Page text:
Leadership and Management: Despite an increasing role for current technology—such as artificial intelligence—in government, people remain our greatest resource. More, public and nonprofit management cannot and will not be successful without them. We must empower our employees with the skills they need to work for and lead organizations, including dealing with dissenting viewpoints and opinions, no matter the source. Motivating the team we have, inspiring new members to join our organizations, encouraging (and maybe requiring) continuing education and training, empowering career advancement, helping those who are struggling and enabling feedback at all levels of our organizations are all pieces of this very complicated puzzle.
This track will look at questions related to leadership and management such as workforce management, professional development, team building and leadership, motivation and more from both research and practitioner perspectives.
Social Equity: Equity, or the lack of it, underpins government's most important work. Not only should public servants be treated in an equitable fashion, but also the services they provide must be equitable for society to truly advance. Infrastructure must be equitable to enable success for our most under-served populations. Government budgeting and finance must be equitable to enable public works to serve all people. Nations must think globally to ensure their domestic audiences are well served in geo-political contexts. And, we must understand ways to measure the success and impact of equity in public programs.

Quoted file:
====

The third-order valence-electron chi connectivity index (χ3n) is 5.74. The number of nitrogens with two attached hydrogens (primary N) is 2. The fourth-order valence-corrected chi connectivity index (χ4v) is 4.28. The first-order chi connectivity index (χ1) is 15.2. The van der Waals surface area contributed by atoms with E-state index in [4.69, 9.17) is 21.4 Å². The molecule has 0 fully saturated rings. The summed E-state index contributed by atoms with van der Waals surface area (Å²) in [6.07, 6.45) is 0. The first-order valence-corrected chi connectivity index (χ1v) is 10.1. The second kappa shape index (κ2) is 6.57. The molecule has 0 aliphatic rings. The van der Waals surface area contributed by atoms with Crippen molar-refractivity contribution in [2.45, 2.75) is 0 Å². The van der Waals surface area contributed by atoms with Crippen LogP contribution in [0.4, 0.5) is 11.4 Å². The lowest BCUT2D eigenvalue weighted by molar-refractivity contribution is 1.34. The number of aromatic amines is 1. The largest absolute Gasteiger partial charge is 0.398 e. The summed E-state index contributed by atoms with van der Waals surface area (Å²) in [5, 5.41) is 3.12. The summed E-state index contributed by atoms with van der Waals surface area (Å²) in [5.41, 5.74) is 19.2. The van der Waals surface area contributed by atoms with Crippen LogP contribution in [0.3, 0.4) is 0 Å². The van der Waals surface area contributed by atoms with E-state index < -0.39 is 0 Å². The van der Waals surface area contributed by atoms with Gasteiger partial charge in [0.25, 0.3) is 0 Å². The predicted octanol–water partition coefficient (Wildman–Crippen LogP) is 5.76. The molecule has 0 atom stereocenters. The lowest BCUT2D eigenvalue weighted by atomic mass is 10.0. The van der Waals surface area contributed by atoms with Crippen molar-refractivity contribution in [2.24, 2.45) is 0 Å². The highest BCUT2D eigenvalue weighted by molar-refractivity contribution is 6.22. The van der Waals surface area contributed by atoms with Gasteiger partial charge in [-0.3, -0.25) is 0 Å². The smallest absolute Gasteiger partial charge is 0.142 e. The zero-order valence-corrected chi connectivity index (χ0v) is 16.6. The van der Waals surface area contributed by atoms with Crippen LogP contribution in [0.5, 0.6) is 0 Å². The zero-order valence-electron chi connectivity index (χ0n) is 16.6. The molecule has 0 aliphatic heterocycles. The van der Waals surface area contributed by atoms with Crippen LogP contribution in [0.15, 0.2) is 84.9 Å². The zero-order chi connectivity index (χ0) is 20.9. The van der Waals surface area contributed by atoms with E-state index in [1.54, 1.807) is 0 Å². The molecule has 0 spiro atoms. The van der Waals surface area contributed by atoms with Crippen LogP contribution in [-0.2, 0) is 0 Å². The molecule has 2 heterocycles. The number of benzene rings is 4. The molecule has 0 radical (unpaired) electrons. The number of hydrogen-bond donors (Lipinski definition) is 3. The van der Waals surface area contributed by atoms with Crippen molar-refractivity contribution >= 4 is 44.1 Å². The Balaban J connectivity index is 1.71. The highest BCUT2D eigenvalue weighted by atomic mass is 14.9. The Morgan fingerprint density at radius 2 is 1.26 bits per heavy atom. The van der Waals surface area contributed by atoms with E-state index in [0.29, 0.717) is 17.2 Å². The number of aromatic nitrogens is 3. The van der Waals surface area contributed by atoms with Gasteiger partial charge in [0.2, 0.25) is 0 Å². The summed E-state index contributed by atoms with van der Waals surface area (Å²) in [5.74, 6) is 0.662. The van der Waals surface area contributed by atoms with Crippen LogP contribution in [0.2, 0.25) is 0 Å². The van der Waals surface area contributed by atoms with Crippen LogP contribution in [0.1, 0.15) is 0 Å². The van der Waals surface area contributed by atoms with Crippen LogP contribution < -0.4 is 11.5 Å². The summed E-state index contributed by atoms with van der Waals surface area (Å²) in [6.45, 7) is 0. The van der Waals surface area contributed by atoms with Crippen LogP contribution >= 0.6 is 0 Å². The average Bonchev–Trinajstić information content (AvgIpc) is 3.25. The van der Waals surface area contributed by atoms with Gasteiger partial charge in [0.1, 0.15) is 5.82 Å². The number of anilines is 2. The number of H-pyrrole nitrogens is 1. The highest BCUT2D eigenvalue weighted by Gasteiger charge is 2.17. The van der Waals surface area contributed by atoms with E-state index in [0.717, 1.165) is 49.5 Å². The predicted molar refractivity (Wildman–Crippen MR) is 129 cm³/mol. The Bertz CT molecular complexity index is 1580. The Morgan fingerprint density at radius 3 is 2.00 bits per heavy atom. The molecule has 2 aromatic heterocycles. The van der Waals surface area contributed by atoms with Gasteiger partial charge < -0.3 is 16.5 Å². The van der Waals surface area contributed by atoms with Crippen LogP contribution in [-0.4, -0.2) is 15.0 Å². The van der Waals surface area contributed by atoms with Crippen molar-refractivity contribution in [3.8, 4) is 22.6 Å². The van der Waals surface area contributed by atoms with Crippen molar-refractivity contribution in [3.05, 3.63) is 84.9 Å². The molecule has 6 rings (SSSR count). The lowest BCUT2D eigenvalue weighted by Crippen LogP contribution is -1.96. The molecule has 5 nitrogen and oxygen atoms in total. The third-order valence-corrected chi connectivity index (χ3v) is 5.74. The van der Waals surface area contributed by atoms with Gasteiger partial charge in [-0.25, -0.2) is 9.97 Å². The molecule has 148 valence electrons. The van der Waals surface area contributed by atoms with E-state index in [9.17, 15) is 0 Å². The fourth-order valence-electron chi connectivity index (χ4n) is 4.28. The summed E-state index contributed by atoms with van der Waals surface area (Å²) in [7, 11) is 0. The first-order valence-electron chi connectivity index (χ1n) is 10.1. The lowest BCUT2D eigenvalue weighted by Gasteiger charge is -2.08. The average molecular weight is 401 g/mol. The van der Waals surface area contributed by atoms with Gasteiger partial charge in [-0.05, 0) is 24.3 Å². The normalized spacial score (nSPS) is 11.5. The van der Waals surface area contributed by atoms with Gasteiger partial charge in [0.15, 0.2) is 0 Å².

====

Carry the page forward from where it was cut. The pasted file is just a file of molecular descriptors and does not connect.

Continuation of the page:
We invite panels and submissions that provide research to shape our understanding of these issues and on-the-ground programs that showcase government for all, done well and equitably.
More track information, including sample topic areas, can be found on our website. View our Presenters Guidelines here to learn more details that will help you shape a perfect proposal. Conference details including hotel information, a registration form and other resources will be announced in the coming weeks.
Remember: the deadline is October 4! Start planning your proposal now!
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E-Learning Takes You to the Next Level
ASPA's e-learning opportunities are ongoing throughout the year. Averaging 75 attendees per live event and free for anyone to participate, these events provide you with valuable insights and information at your fingertips. Visit our website to stay informed about all upcoming webinars including KeepingCurrent, BookTalks and the Student and New Professionals Series.